Clownfish, made famous by the movie Finding Nemo, may have their own secret way of finding friends and anenomes.
They can see ultraviolet (UV) light and are good at discerning different colours, according to scientists at the University of Queensland, Australia, and the University of Maryland in the US.
The unique adaptation could give them several advantages for finding food and seeing their own kind as well as predators.
It’s well known that most fish use vision for foraging, survival and mating, but this could differ between species according to their light habitat and environment, and influence their behaviour.
To understand how clownfish see the world, the researchers analysed the visual systems and ecology of a specific species of anemonefish in the Great Barrier Reef, Amphiprion akindoynos, which co-author Fabio Cortesi says is effectively Nemo’s cousin.
“We looked at everything starting with the genes they use to see and what proteins they express, and in combination with anatomical data, predicted what these anemonefish can see,” Cortesi explains.
“Proteins involved in detecting light have minute, well-known differences that influence which wavelengths of light they absorb.”
The team found a novel specialisation in the eye of the fish that gives them keen visual acuity.
“In the part of the anemonefish’s eye that looks forward, the photoreceptors detect a combination of violet light and ultraviolet light,” says co-lead author Fanny de Busserolles.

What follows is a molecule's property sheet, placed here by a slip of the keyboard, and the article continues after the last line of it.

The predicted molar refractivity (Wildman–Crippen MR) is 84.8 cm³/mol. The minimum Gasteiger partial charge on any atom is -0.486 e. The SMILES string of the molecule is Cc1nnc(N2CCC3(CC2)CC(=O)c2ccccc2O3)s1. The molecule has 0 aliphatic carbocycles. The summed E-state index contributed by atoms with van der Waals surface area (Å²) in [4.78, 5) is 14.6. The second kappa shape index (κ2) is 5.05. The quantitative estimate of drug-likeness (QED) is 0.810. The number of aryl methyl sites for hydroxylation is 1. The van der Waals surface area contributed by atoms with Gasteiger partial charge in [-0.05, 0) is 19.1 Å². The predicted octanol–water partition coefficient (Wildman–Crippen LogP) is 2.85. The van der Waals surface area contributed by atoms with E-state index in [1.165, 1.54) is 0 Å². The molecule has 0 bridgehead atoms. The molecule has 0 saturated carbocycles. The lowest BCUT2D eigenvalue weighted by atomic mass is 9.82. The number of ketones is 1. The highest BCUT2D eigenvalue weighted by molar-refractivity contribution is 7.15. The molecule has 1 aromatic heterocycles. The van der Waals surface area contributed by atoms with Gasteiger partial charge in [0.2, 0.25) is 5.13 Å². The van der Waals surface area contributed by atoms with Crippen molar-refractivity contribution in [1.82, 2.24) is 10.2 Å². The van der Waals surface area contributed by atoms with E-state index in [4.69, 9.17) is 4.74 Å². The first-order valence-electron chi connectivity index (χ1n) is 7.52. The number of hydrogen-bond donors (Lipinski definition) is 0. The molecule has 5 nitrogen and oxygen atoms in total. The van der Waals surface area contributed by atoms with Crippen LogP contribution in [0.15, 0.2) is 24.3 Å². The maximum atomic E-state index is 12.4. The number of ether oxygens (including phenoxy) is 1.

This special ability makes sense when you consider the fish’s environment and food source, according to lead author Sara Stieb.
“Anemonefish live very close to the surface, where UV light can easily penetrate,” she says. “They live in symbiosis with anemones, and the anemones use UV to grow.
“Moreover, anemonefish feed on zooplankton which absorb UV light, so it would appear like dark dots against the background, making it easy to find.”
It could also help them see and recognise each other, because their white stripes reflect UV. This gives them a distinct advantage over many big fish, including their predators, which can’t see UV light, explains Cortesi.
“UV is essentially a secret channel that only these fish can use to talk to each other,” he says. “They can be as flashy as they want and they won’t be seen – and it might be how Nemo’s cousin finds its friends.”
The study is published in the journal Scientific Reports.
Natalie Parletta is a freelance science writer based in Adelaide and an adjunct senior research fellow with the University of South Australia.
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